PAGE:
CTS is also associated with pregnancy and with certain medical conditions, including arthritis, diabetes mellitus and hypothyroidism (underactive thyroid).

What If You Do Nothing?

In some instances the symptoms of carpal tunnel syndrome disappear without any treatment. Usually, however, if you do nothing to alleviate the problem, the tingling and numbness can progress to a weakened grip and severe pain in the forearm or shoulder. By all means get medical advice before this happens.

Home Remedies for Carpal Tunnel Syndrome

Symptoms of mild CTS may improve with the following measures.

  • Elevate. When you lie down, elevate your arm with pillows.
  • Try ice. Icing the wrist for 20 minutes at a time can offer temporary pain relief.
  • Take over-the-counter anti-inflammatory pain relievers. Nonprescription NSAIDs (aspirin, ibuprofen, and naproxen) will help reduce pain and swelling.
  • Avoid smoking. This may help prevent the constriction of the small blood vessels of the hand, which can aggravate the condition.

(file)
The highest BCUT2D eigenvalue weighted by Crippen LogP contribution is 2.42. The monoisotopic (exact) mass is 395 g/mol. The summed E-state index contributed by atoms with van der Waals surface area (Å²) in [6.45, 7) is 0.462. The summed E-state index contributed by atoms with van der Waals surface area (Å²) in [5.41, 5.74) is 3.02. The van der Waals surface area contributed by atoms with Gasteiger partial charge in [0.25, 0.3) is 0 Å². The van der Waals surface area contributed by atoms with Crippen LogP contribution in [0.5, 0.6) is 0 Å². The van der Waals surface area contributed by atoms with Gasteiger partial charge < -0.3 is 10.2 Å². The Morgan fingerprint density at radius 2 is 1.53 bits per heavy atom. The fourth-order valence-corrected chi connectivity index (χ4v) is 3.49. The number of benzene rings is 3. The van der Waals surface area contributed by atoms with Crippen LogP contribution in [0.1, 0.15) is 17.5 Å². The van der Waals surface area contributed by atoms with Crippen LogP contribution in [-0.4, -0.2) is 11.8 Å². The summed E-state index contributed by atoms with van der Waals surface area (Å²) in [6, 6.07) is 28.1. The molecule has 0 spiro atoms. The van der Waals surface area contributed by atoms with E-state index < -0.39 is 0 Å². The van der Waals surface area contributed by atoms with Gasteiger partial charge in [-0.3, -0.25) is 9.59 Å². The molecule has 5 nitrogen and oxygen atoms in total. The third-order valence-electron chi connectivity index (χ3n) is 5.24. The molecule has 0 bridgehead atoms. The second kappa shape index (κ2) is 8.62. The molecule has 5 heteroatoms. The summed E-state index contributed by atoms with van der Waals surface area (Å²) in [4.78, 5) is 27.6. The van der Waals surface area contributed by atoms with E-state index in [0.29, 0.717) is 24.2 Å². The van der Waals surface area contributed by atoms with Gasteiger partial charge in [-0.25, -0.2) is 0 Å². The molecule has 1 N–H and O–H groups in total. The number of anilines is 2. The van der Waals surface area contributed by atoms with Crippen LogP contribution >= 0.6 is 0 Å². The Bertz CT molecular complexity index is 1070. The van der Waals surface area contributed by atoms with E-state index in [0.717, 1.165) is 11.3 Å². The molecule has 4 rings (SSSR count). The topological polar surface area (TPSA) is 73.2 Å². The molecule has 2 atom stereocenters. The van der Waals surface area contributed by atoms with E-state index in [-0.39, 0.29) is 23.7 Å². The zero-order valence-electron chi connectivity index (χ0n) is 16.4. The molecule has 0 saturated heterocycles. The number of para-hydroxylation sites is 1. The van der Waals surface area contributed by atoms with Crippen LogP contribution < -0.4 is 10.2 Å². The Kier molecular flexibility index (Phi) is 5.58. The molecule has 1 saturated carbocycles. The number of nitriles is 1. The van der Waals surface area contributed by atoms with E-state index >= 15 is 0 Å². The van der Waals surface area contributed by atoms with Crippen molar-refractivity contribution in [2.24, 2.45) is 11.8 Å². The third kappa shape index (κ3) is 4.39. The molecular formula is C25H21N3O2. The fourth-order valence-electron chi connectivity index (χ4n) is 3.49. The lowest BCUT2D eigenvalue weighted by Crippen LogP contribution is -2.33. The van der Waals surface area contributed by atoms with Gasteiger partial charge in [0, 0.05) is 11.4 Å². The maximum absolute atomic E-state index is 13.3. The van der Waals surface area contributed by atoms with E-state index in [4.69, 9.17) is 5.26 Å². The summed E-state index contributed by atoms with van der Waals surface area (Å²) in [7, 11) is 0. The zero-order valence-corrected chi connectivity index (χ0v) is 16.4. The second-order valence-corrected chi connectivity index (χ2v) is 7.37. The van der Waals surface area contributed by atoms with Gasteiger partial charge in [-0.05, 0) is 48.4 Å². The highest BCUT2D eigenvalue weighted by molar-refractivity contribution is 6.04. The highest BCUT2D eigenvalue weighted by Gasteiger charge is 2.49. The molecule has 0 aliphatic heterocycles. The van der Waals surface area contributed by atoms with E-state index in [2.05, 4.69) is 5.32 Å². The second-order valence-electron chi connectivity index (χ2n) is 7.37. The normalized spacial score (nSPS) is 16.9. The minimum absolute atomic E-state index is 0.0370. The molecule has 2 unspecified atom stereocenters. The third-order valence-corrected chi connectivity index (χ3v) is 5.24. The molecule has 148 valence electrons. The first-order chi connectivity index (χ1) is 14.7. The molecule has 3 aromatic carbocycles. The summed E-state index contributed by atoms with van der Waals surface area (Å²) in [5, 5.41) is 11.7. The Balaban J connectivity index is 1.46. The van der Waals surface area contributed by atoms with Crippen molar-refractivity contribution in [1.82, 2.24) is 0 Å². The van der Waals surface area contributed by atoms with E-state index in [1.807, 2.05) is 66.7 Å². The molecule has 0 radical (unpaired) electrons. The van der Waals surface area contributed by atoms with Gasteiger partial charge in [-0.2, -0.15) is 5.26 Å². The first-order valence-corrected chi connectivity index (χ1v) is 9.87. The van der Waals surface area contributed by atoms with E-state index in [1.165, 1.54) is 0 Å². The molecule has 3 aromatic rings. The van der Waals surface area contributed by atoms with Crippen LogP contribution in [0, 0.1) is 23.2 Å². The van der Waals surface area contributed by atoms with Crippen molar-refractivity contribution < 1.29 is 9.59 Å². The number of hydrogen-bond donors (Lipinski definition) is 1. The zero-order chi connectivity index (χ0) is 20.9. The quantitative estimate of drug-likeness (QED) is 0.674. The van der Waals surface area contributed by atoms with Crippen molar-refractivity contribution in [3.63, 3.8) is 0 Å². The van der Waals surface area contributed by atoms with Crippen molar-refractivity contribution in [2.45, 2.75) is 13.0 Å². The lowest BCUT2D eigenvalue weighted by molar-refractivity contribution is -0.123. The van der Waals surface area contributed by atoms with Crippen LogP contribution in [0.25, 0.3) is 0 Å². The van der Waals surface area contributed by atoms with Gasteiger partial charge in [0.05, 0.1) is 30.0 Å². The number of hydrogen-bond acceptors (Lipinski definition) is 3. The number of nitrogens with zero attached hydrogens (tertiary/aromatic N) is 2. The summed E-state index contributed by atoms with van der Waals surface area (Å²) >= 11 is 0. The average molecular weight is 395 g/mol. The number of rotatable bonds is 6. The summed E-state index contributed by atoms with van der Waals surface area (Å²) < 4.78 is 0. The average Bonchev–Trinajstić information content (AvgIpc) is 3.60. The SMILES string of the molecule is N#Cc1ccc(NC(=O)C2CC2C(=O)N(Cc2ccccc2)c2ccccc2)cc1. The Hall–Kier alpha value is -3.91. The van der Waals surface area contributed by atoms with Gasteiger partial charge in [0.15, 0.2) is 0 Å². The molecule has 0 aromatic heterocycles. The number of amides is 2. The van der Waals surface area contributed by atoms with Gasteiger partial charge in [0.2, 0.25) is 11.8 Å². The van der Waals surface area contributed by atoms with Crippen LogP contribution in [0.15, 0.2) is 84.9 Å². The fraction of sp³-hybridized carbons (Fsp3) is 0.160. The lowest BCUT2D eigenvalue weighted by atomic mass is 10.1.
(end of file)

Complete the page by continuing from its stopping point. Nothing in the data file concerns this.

• A wrist splint may help. For mild CTS symptoms, a splint that keeps your wrist and fingers in a neutral position can help ward off pain that occurs at night from bending your wrist in your sleep. Your doctor or a physical therapist can advise you about obtaining a splint and how often to wear it.
  • Be wary of other CTS devices. The marketplace is full of devices—braces, wristrests, wrist trolleys, fingerless gloves—that supposedly head off CTS or help correct it. But there’s little, if any, evidence that any of them are worth much.
  • Exercise. Stretching and strengthening exercises can be helpful.

Carpal Tunnel Syndrome Prevention

A few simple precautions can help minimize the risk of CTS.

  • Don’t flex. When working with your hands, keep your wrists straight. Flexing and twisting them stresses the carpal tunnel.
  • Think before lifting. Lift objects with your whole hand—or better yet, with both hands—to reduce stress on the wrist.
  • Adjust your keyboard. If you work at a computer keyboard, make sure your fingers are lower than your wrists; don’t rest the heels of your hands on the keyboard.
  • Give your hands a rest. Take breaks frequently when working with your hands. Working too rapidly may contribute to the problem.